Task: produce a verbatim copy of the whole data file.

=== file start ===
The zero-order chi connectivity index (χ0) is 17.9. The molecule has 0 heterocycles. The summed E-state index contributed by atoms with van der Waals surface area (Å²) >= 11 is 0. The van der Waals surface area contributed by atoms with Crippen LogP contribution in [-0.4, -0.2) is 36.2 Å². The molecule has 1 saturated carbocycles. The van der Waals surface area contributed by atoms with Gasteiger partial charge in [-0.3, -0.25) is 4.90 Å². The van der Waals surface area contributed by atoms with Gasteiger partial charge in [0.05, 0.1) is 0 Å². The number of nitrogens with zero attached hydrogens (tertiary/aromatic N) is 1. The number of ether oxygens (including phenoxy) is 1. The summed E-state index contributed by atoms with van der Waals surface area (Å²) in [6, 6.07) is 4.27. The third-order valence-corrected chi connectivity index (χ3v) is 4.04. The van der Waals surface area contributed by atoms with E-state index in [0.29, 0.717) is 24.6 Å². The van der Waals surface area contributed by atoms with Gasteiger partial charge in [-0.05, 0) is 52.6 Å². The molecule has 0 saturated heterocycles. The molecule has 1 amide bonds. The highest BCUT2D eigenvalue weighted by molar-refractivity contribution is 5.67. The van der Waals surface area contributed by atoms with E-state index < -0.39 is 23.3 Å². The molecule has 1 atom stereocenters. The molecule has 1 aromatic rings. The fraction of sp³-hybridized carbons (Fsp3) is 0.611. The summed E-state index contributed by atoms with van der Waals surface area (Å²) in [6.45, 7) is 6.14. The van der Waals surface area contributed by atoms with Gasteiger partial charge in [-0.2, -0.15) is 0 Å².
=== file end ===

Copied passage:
The zero-order chi connectivity index (χ0) is 17.9. The molecule has 0 heterocycles. The summed E-state index contributed by atoms with van der Waals surface area (Å²) >= 11 is 0. The van der Waals surface area contributed by atoms with Crippen LogP contribution in [-0.4, -0.2) is 36.2 Å². The molecule has 1 saturated carbocycles. The van der Waals surface area contributed by atoms with Gasteiger partial charge in [-0.3, -0.25) is 4.90 Å². The van der Waals surface area contributed by atoms with Gasteiger partial charge in [0.05, 0.1) is 0 Å². The number of nitrogens with zero attached hydrogens (tertiary/aromatic N) is 1. The number of ether oxygens (including phenoxy) is 1. The summed E-state index contributed by atoms with van der Waals surface area (Å²) in [6, 6.07) is 4.27. The third-order valence-corrected chi connectivity index (χ3v) is 4.04. The van der Waals surface area contributed by atoms with E-state index in [0.29, 0.717) is 24.6 Å². The van der Waals surface area contributed by atoms with Gasteiger partial charge in [-0.05, 0) is 52.6 Å². The molecule has 0 saturated heterocycles. The molecule has 1 amide bonds. The highest BCUT2D eigenvalue weighted by molar-refractivity contribution is 5.67. The van der Waals surface area contributed by atoms with E-state index < -0.39 is 23.3 Å². The molecule has 1 atom stereocenters. The molecule has 1 aromatic rings. The fraction of sp³-hybridized carbons (Fsp3) is 0.611. The summed E-state index contributed by atoms with van der Waals surface area (Å²) in [6.45, 7) is 6.14. The van der Waals surface area contributed by atoms with Gasteiger partial charge in [-0.2, -0.15) is 0 Å².